North East voters have their say on the next general election in the UK
Elections to the UK’s Parliament usually take place every five years.
And while the date of the next general election has not been confirmed, the last one took place on Thursday, December 12, 2019.
As it stands, the current Parliament will automatically dissolve on Tuesday, December 17, 2024, unless it has been dissolved sooner by the Queen. Polling day would then be expected 25 days later.
This would, in theory, put the next scheduled election early in 2025.
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In 2019, Boris Johnson’s Conservatives won a landslide majority of 80 seats.
Data recorded by YouGov between April 7 and June 23 this year showed that 60% of adults polled disapprove of the current Government’s record to date.
Meanwhile, a separate YouGov tracker – carried out between January 27 and June 16 this year – found that 24% of respondents think a small Conservative majority is the most likely result of the next general election.
In the last week, Deputy Leader of the Labour Party Angela Rayner has challenged the Prime Minister to call a snap election, following two recent by-election losses for the Conservatives.
Labour regained its seat in Wakefield, while the Liberal Democrats gained Tiverton and Honiton in Devon. The latter constituency had held a Conservative MP since 1997.
Here’s what North East constituents had to say about their vote:
John Wild: “None of them deserve our vote.”
Gary Scott: “Wish I could vote SNP in the North East, they are not greedy.”
Pete Lewis: “I would vote Conservative for only the second time in 45 years. The first time was the last election. Nothing’s changed as far as I am concerned.”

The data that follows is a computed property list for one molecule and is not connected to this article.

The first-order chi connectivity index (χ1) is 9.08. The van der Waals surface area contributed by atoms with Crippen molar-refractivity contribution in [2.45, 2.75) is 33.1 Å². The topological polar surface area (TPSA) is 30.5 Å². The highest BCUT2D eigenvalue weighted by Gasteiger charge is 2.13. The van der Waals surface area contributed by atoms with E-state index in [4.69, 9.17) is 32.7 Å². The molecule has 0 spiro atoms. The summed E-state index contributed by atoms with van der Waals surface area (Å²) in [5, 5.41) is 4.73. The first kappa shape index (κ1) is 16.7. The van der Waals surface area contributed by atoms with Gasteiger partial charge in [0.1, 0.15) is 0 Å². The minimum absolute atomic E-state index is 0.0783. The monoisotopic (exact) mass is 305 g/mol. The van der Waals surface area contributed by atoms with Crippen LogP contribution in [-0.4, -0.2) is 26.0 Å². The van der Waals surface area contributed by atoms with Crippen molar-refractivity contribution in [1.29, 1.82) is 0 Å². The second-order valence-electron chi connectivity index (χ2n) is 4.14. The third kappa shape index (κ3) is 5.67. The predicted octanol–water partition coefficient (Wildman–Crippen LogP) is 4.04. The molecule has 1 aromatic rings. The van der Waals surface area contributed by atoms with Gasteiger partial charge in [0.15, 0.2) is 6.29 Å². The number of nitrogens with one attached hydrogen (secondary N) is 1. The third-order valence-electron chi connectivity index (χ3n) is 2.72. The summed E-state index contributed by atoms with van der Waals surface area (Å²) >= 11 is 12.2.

Louise Bond: “Boris to stay. No matter what anyone says, no one could have predicted a pandemic like Covid so no one knows if anyone else could have done a better job.”
Andrew Waite: “Tactically - whatever reduces the prospect of the current inhabitants of No 10 remaining there.”
Karen Waugh: “I honestly think we need an apolitical government led by scientists, economists, heads of health and social care etc.”
David John Gardner: “Let's see the manifestos first and who promises to stick to them!”
Mark Pinckney: “I reckon the Tories would still win, albeit with a massively reduced majority.”
Peter Chamberlayne: “I guess if there is a half-decent Independent candidate, I may go for them.”
Ken Brown: “If they held a snap election now I think they'd get the shock of their lives at how low the turn-out would be.”
Davinder Sangha: “Labour. They haven't been in power for 12 years but everyone seems to think they're to blame.”
David Pearce: “Labour have lost their way big time they are no longer a party for working class people.”
Tommy Miller: “Tories need to do something about the fuel prices and cost of living, then they would certainly be in with a chance of getting my vote.”
Neil Prior: “I think a lot of people have and still are benefiting from this government we have, they haven’t really been able to govern due to the pandemic.”